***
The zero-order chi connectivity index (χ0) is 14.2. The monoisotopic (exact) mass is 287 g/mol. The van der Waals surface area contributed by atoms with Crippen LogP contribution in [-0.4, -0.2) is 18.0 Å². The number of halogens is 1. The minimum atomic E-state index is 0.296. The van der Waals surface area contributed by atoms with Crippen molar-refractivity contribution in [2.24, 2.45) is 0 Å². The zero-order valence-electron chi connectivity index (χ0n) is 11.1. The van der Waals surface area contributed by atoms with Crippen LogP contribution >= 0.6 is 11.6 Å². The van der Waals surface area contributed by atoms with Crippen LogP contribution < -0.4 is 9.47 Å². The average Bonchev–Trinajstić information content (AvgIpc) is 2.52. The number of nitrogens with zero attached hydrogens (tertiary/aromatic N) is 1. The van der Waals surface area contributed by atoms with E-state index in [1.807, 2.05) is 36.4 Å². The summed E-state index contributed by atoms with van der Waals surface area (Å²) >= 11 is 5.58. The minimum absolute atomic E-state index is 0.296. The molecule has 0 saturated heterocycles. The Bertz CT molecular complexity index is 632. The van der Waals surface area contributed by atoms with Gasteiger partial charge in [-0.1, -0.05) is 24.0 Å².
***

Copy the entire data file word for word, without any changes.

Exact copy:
The zero-order chi connectivity index (χ0) is 14.2. The monoisotopic (exact) mass is 287 g/mol. The van der Waals surface area contributed by atoms with Crippen LogP contribution in [-0.4, -0.2) is 18.0 Å². The number of halogens is 1. The minimum atomic E-state index is 0.296. The van der Waals surface area contributed by atoms with Crippen molar-refractivity contribution in [2.24, 2.45) is 0 Å². The zero-order valence-electron chi connectivity index (χ0n) is 11.1. The van der Waals surface area contributed by atoms with Crippen LogP contribution >= 0.6 is 11.6 Å². The van der Waals surface area contributed by atoms with Crippen LogP contribution < -0.4 is 9.47 Å². The average Bonchev–Trinajstić information content (AvgIpc) is 2.52. The number of nitrogens with zero attached hydrogens (tertiary/aromatic N) is 1. The van der Waals surface area contributed by atoms with E-state index in [1.807, 2.05) is 36.4 Å². The summed E-state index contributed by atoms with van der Waals surface area (Å²) >= 11 is 5.58. The minimum absolute atomic E-state index is 0.296. The molecule has 0 saturated heterocycles. The Bertz CT molecular complexity index is 632. The van der Waals surface area contributed by atoms with Gasteiger partial charge in [-0.1, -0.05) is 24.0 Å².